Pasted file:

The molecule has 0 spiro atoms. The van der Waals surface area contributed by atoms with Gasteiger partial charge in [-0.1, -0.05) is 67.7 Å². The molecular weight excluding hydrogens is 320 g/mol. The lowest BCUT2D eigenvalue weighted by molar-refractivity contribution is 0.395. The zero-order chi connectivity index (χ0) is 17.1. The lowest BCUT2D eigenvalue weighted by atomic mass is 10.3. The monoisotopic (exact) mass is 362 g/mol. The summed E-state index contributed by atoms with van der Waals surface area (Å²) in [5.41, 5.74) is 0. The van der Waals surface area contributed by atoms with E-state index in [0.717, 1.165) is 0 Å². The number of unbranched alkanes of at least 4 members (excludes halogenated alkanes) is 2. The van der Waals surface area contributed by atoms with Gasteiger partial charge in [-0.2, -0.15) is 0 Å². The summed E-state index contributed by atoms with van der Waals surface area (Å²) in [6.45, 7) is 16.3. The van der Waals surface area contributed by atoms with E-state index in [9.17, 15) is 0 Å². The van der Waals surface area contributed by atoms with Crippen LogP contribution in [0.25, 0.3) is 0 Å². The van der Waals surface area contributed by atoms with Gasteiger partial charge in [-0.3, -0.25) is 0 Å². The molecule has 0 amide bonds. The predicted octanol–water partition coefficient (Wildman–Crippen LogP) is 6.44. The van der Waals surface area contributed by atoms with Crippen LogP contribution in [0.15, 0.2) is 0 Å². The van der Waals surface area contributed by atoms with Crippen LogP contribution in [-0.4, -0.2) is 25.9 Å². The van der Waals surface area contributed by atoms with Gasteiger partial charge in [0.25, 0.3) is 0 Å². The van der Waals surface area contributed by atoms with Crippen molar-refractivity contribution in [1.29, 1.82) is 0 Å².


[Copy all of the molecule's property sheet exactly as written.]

The molecule has 0 spiro atoms. The van der Waals surface area contributed by atoms with Gasteiger partial charge in [-0.1, -0.05) is 67.7 Å². The molecular weight excluding hydrogens is 320 g/mol. The lowest BCUT2D eigenvalue weighted by molar-refractivity contribution is 0.395. The zero-order chi connectivity index (χ0) is 17.1. The lowest BCUT2D eigenvalue weighted by atomic mass is 10.3. The monoisotopic (exact) mass is 362 g/mol. The summed E-state index contributed by atoms with van der Waals surface area (Å²) in [5.41, 5.74) is 0. The van der Waals surface area contributed by atoms with E-state index in [0.717, 1.165) is 0 Å². The number of unbranched alkanes of at least 4 members (excludes halogenated alkanes) is 2. The van der Waals surface area contributed by atoms with Gasteiger partial charge in [-0.2, -0.15) is 0 Å². The summed E-state index contributed by atoms with van der Waals surface area (Å²) in [6.45, 7) is 16.3. The van der Waals surface area contributed by atoms with E-state index in [9.17, 15) is 0 Å². The van der Waals surface area contributed by atoms with Crippen LogP contribution in [0.25, 0.3) is 0 Å². The van der Waals surface area contributed by atoms with Gasteiger partial charge in [-0.3, -0.25) is 0 Å². The molecule has 0 amide bonds. The predicted octanol–water partition coefficient (Wildman–Crippen LogP) is 6.44. The van der Waals surface area contributed by atoms with Crippen LogP contribution in [0.15, 0.2) is 0 Å². The van der Waals surface area contributed by atoms with Crippen LogP contribution in [-0.4, -0.2) is 25.9 Å². The van der Waals surface area contributed by atoms with Gasteiger partial charge in [0.25, 0.3) is 0 Å². The van der Waals surface area contributed by atoms with Crippen molar-refractivity contribution in [1.29, 1.82) is 0 Å².